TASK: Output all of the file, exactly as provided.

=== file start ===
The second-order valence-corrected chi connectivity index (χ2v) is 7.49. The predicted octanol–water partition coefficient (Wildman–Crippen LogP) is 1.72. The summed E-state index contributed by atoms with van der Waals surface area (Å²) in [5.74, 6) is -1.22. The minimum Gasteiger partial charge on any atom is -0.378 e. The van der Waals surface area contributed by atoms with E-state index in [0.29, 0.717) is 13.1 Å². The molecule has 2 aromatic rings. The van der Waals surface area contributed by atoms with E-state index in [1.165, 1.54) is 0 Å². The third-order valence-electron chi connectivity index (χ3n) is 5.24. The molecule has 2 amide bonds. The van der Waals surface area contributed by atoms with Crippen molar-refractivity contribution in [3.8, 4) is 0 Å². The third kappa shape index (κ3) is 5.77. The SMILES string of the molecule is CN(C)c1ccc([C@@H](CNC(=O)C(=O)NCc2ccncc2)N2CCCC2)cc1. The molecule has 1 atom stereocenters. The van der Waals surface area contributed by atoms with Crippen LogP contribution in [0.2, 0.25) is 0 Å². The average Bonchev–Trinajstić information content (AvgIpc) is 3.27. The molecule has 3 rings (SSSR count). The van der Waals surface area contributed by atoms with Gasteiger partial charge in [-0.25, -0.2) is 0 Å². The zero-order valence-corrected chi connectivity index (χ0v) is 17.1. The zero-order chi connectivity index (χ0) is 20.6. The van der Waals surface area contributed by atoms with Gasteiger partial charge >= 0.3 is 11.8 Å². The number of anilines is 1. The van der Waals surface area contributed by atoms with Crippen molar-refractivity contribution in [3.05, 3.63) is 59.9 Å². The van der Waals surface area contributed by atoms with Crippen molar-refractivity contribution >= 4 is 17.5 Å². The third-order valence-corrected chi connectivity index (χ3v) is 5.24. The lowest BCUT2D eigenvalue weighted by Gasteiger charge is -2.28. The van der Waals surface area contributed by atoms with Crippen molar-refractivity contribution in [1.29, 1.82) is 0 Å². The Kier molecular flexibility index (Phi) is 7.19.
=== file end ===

The second-order valence-corrected chi connectivity index (χ2v) is 7.49. The predicted octanol–water partition coefficient (Wildman–Crippen LogP) is 1.72. The summed E-state index contributed by atoms with van der Waals surface area (Å²) in [5.74, 6) is -1.22. The minimum Gasteiger partial charge on any atom is -0.378 e. The van der Waals surface area contributed by atoms with E-state index in [0.29, 0.717) is 13.1 Å². The molecule has 2 aromatic rings. The van der Waals surface area contributed by atoms with E-state index in [1.165, 1.54) is 0 Å². The third-order valence-electron chi connectivity index (χ3n) is 5.24. The molecule has 2 amide bonds. The van der Waals surface area contributed by atoms with Crippen molar-refractivity contribution in [3.8, 4) is 0 Å². The third kappa shape index (κ3) is 5.77. The SMILES string of the molecule is CN(C)c1ccc([C@@H](CNC(=O)C(=O)NCc2ccncc2)N2CCCC2)cc1. The molecule has 1 atom stereocenters. The van der Waals surface area contributed by atoms with Crippen LogP contribution in [0.2, 0.25) is 0 Å². The average Bonchev–Trinajstić information content (AvgIpc) is 3.27. The molecule has 3 rings (SSSR count). The van der Waals surface area contributed by atoms with Gasteiger partial charge in [-0.25, -0.2) is 0 Å². The zero-order valence-corrected chi connectivity index (χ0v) is 17.1. The zero-order chi connectivity index (χ0) is 20.6. The van der Waals surface area contributed by atoms with Gasteiger partial charge >= 0.3 is 11.8 Å². The number of anilines is 1. The van der Waals surface area contributed by atoms with Crippen molar-refractivity contribution in [3.05, 3.63) is 59.9 Å². The van der Waals surface area contributed by atoms with Crippen molar-refractivity contribution >= 4 is 17.5 Å². The third-order valence-corrected chi connectivity index (χ3v) is 5.24. The lowest BCUT2D eigenvalue weighted by Gasteiger charge is -2.28. The van der Waals surface area contributed by atoms with Crippen molar-refractivity contribution in [1.29, 1.82) is 0 Å². The Kier molecular flexibility index (Phi) is 7.19.